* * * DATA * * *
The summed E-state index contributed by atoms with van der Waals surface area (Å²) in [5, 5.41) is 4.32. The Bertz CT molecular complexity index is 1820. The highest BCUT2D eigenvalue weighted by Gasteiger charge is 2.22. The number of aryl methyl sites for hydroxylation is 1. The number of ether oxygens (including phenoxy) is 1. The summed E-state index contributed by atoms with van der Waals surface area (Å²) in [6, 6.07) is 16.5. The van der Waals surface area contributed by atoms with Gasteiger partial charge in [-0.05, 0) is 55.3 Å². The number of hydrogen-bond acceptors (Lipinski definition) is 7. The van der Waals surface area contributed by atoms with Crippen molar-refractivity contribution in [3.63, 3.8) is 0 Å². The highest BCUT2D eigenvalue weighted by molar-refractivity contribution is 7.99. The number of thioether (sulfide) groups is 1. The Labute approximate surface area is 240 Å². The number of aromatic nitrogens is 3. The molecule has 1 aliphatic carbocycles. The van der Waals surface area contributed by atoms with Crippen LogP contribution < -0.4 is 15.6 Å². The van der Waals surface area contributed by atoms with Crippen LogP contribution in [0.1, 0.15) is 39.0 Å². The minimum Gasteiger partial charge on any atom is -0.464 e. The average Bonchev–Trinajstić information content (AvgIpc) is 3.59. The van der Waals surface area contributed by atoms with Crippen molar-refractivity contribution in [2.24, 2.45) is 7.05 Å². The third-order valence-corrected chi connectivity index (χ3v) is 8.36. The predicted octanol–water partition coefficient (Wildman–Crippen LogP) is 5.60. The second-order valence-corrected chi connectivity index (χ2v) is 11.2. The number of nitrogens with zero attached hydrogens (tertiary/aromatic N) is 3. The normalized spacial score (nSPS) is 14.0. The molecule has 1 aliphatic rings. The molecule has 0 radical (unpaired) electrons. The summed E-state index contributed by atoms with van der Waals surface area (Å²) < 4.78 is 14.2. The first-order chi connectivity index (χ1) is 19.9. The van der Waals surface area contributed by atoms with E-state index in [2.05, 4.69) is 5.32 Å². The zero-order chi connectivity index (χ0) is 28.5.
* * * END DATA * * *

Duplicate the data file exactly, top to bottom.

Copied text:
The summed E-state index contributed by atoms with van der Waals surface area (Å²) in [5, 5.41) is 4.32. The Bertz CT molecular complexity index is 1820. The highest BCUT2D eigenvalue weighted by Gasteiger charge is 2.22. The number of aryl methyl sites for hydroxylation is 1. The number of ether oxygens (including phenoxy) is 1. The summed E-state index contributed by atoms with van der Waals surface area (Å²) in [6, 6.07) is 16.5. The van der Waals surface area contributed by atoms with Gasteiger partial charge in [-0.05, 0) is 55.3 Å². The number of hydrogen-bond acceptors (Lipinski definition) is 7. The van der Waals surface area contributed by atoms with Crippen molar-refractivity contribution in [3.63, 3.8) is 0 Å². The highest BCUT2D eigenvalue weighted by molar-refractivity contribution is 7.99. The number of thioether (sulfide) groups is 1. The Labute approximate surface area is 240 Å². The number of aromatic nitrogens is 3. The molecule has 1 aliphatic carbocycles. The van der Waals surface area contributed by atoms with Crippen LogP contribution < -0.4 is 15.6 Å². The van der Waals surface area contributed by atoms with Crippen LogP contribution in [0.1, 0.15) is 39.0 Å². The minimum Gasteiger partial charge on any atom is -0.464 e. The average Bonchev–Trinajstić information content (AvgIpc) is 3.59. The van der Waals surface area contributed by atoms with Crippen molar-refractivity contribution in [2.24, 2.45) is 7.05 Å². The third-order valence-corrected chi connectivity index (χ3v) is 8.36. The predicted octanol–water partition coefficient (Wildman–Crippen LogP) is 5.60. The second-order valence-corrected chi connectivity index (χ2v) is 11.2. The number of nitrogens with zero attached hydrogens (tertiary/aromatic N) is 3. The normalized spacial score (nSPS) is 14.0. The molecule has 1 aliphatic rings. The molecule has 0 radical (unpaired) electrons. The summed E-state index contributed by atoms with van der Waals surface area (Å²) < 4.78 is 14.2. The first-order chi connectivity index (χ1) is 19.9. The van der Waals surface area contributed by atoms with E-state index in [2.05, 4.69) is 5.32 Å². The zero-order chi connectivity index (χ0) is 28.5.